Month: September 2013

Four-be-Ford

1947 Ford  4 x 4 - Sangudo, Alberta 1

1947 Ford 4 x 4 – Sangudo, Alberta 1

1947 Ford  4 x 4 - Sangudo, Alberta 2

1947 Ford 4 x 4 – Sangudo, Alberta 2

1947 Ford  4 x 4 - Sangudo, Alberta 3

1947 Ford 4 x 4 – Sangudo, Alberta 3

Again, at the Alaska Highway Construction Equipment Museum, another truck, a 1947 Ford captivates – perhaps a three-ton truck and a truck with original four-wheel drive produced by the Ford Motor Company.

Listening to – Luka Bloom’s version of a U2 tune, ‘Bad.’

Quote to Inspire – “I only know how to approach a place by walking. For what does a street photographer do but walk and watch and wait and talk, and then watch and wait some more, trying to remain confident that the unexpected, the unknown, or the secret heat of the known awaits just around the corner.” – Alex Webb

Bales – Harvest II

Round Bales - Sangudo, Alberta 1

Round Bales – Sangudo, Alberta 1

Round Bales - Sangudo, Alberta 2

Round Bales – Sangudo, Alberta 2

Round Bales - Sangudo, Alberta 3

Round Bales – Sangudo, Alberta 3

Round Bales - Sangudo, Alberta 4

Round Bales – Sangudo, Alberta 4

Round Bales - Sangudo, Alberta 5

Round Bales – Sangudo, Alberta 5

Round Bales - Sangudo, Alberta 6

Round Bales – Sangudo, Alberta 6

More round bales indicate that grains have been taken off a field in harvest and that hay is ready to be gathered for winter cattle feed. These images remind of my cousin baling this summer and his waiting for the right equation of temperature and humidity to produce useful, nutrient rich bales for cattle feed. In the north, where we’ve had a lot of rain some fields’ bales are blackened with hay that been damp either while on the ground or at the time of gathering. Such bales often do not hold shape and erode while still on the field. Bright mustard-copper coloured bales signal perhaps the healthiest bales – the brightest I’ve seen have been on the north approach to the Dunvegan bridge (west side of the highway) in the fields preceding the descent to the bridge that crosses the Peace River. What captivates in these images is bale-within-field colour, the quantity of bales that one field produces and the irregular and, at times, patterned placement of bales within a field.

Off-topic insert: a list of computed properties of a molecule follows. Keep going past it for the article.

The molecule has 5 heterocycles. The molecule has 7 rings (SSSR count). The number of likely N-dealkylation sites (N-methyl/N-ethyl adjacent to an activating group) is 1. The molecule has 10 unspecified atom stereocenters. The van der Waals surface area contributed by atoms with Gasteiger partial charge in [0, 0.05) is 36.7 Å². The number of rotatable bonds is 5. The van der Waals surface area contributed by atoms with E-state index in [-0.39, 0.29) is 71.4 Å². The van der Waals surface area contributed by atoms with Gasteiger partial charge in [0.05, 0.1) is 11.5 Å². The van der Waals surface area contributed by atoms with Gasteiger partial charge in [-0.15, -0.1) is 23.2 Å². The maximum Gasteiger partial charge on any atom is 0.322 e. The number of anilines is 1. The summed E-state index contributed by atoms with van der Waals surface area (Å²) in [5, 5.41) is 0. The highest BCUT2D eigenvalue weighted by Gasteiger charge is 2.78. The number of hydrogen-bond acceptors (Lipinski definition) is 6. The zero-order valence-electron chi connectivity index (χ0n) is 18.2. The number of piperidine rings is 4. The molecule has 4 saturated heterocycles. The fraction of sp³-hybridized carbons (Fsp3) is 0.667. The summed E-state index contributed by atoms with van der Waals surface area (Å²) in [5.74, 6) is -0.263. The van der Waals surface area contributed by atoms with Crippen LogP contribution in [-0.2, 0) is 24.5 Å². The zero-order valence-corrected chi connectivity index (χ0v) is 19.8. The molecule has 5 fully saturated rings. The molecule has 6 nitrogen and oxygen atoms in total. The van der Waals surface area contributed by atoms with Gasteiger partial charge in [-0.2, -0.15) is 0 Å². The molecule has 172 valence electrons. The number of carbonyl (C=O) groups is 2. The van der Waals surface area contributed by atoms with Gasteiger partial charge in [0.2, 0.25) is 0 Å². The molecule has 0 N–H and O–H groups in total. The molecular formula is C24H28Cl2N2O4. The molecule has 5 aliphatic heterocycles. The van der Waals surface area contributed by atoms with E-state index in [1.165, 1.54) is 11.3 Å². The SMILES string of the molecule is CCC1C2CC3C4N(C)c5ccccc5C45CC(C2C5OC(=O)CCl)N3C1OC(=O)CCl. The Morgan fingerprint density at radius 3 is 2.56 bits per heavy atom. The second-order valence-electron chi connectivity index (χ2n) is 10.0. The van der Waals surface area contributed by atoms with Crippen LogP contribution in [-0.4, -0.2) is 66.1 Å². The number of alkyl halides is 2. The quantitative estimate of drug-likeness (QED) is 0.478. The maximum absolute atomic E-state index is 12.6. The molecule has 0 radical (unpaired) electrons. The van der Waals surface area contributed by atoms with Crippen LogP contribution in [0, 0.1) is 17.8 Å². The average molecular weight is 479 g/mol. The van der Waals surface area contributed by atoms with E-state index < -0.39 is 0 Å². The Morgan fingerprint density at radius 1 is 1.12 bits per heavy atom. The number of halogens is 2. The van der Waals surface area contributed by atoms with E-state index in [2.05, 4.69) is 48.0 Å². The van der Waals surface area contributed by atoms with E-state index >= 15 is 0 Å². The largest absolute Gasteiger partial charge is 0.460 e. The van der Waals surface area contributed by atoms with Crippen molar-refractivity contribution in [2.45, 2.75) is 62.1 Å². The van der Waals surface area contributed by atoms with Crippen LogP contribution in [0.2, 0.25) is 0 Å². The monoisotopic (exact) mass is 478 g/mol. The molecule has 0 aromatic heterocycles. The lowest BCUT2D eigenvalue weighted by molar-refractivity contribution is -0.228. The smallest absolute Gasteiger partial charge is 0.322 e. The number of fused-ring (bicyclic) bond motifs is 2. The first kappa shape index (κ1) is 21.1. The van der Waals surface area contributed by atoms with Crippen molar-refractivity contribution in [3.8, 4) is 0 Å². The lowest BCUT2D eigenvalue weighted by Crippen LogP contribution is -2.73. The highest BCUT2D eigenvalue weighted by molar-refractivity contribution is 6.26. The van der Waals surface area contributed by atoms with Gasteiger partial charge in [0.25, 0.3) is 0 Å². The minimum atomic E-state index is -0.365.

Listening to – Robbie Robertson’s ‘Sweet Fire of Love,’ Shawn Colvin’s ‘I Don’t Know Why’ and Peter Himmelman’s ‘Impermanent Things.’

Quote to Inspire – “When people ask me what equipment I use – I tell them my eyes.” – Anonymous

Under the Shed

Open-Air Shed - Sangudo, Alberta

Open-Air Shed – Sangudo, Alberta

In the week prior to their auction, several old-time pick-ups and cab and chassis reside beneath an open-air shed at Sangudo’s Alaska Highway Construction Equipment Museum, a favourite place to photograph within the last year. These vehicles were auctioned off on September 7th and 8th; doing so, made way for a land sale. Quite possibly had I been at the auction I could have brought home one of these vehicles for as little as $3000 – $4000. Then, it would have been about gathering friends to help restore and add Life to one of these well-kept vintage vehicles.

Listening to – several songs my daughter has downloaded: Dexy’s Midnight Runners’ ‘Too-Rye-Ay’ and ‘Come On Eileen,’ Miley Cyrus’ ‘Wrecking Ball,’ Jack Johnson’s ‘Banana Pancakes,’ Ed Sheeran’s ‘Drunk’ and Emblem 3’s ‘Chloe.’ There is also The Fray’s ‘You Found Me.’

Quote to Inspire – “Ultimately photography is about who you are. It’s the truth in relation to yourself. And seeking truth becomes a habit.” – Leonard Freed

Wet, Grey, Bleak – Fun

ATS Customs - Mud Bogger - High Level, Alberta 1

ATS Customs – Mud Bogger – High Level, Alberta 1

ATS Customs - Mud Bogger - High Level, Alberta 4

ATS Customs – Mud Bogger – High Level, Alberta 4

ATS Customs - Mud Bogger - High Level, Alberta 3

ATS Customs – Mud Bogger – High Level, Alberta 3

ATS Customs - Mud Bogger - High Level, Alberta 2

ATS Customs – Mud Bogger – High Level, Alberta 2

Moving from fall into winter’s weather the world becomes wet and grey and bleak, weather similar to that which you’ll find on the leeward side of mountains at altitude with its drizzle and snow. For many, the sensible thing is to remain indoors. But, others find it difficult to sit still and you’ll find them active within our northern environment, beyond road’s end carving paths with tow ropes and winches through mud and water, a texture not of soup, but stew, in a vehicle set up for the activity of ‘mud-bogging.’ Here, a seventies Toyota Land Cruiser has in its customization been lifted and engineered by ATS Customs – a vehicle set up for mud-bogging. Had I had this vehicle in Wood Buffalo National park (years ago), the weekly grocery runs in June and September would have been more expedient … accomplishing the two-hundred kilometre trek in several instances took more than eight hours one way; in one trek we needed to create our own bridge over a culvert that had washed out.